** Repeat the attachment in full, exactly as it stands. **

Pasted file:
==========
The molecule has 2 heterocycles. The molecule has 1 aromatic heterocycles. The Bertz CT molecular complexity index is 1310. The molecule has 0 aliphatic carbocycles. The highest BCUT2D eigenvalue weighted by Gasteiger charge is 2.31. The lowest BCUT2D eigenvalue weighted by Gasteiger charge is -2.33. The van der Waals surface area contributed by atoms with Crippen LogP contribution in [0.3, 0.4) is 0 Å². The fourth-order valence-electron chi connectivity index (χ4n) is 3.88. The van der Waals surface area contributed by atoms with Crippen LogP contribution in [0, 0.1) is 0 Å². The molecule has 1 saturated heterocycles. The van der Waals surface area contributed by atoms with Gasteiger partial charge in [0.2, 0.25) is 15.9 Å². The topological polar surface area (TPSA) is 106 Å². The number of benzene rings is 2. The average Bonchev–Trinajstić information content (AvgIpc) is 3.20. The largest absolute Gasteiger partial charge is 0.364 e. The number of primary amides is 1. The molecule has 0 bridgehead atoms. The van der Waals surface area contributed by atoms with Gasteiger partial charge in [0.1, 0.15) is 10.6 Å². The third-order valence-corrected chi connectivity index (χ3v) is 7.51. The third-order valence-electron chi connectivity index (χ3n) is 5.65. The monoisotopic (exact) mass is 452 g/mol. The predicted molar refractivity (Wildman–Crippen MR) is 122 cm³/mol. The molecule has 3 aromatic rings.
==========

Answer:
The molecule has 2 heterocycles. The molecule has 1 aromatic heterocycles. The Bertz CT molecular complexity index is 1310. The molecule has 0 aliphatic carbocycles. The highest BCUT2D eigenvalue weighted by Gasteiger charge is 2.31. The lowest BCUT2D eigenvalue weighted by Gasteiger charge is -2.33. The van der Waals surface area contributed by atoms with Crippen LogP contribution in [0.3, 0.4) is 0 Å². The fourth-order valence-electron chi connectivity index (χ4n) is 3.88. The van der Waals surface area contributed by atoms with Crippen LogP contribution in [0, 0.1) is 0 Å². The molecule has 1 saturated heterocycles. The van der Waals surface area contributed by atoms with Gasteiger partial charge in [0.2, 0.25) is 15.9 Å². The topological polar surface area (TPSA) is 106 Å². The number of benzene rings is 2. The average Bonchev–Trinajstić information content (AvgIpc) is 3.20. The largest absolute Gasteiger partial charge is 0.364 e. The number of primary amides is 1. The molecule has 0 bridgehead atoms. The van der Waals surface area contributed by atoms with Gasteiger partial charge in [0.1, 0.15) is 10.6 Å². The third-order valence-corrected chi connectivity index (χ3v) is 7.51. The third-order valence-electron chi connectivity index (χ3n) is 5.65. The monoisotopic (exact) mass is 452 g/mol. The predicted molar refractivity (Wildman–Crippen MR) is 122 cm³/mol. The molecule has 3 aromatic rings.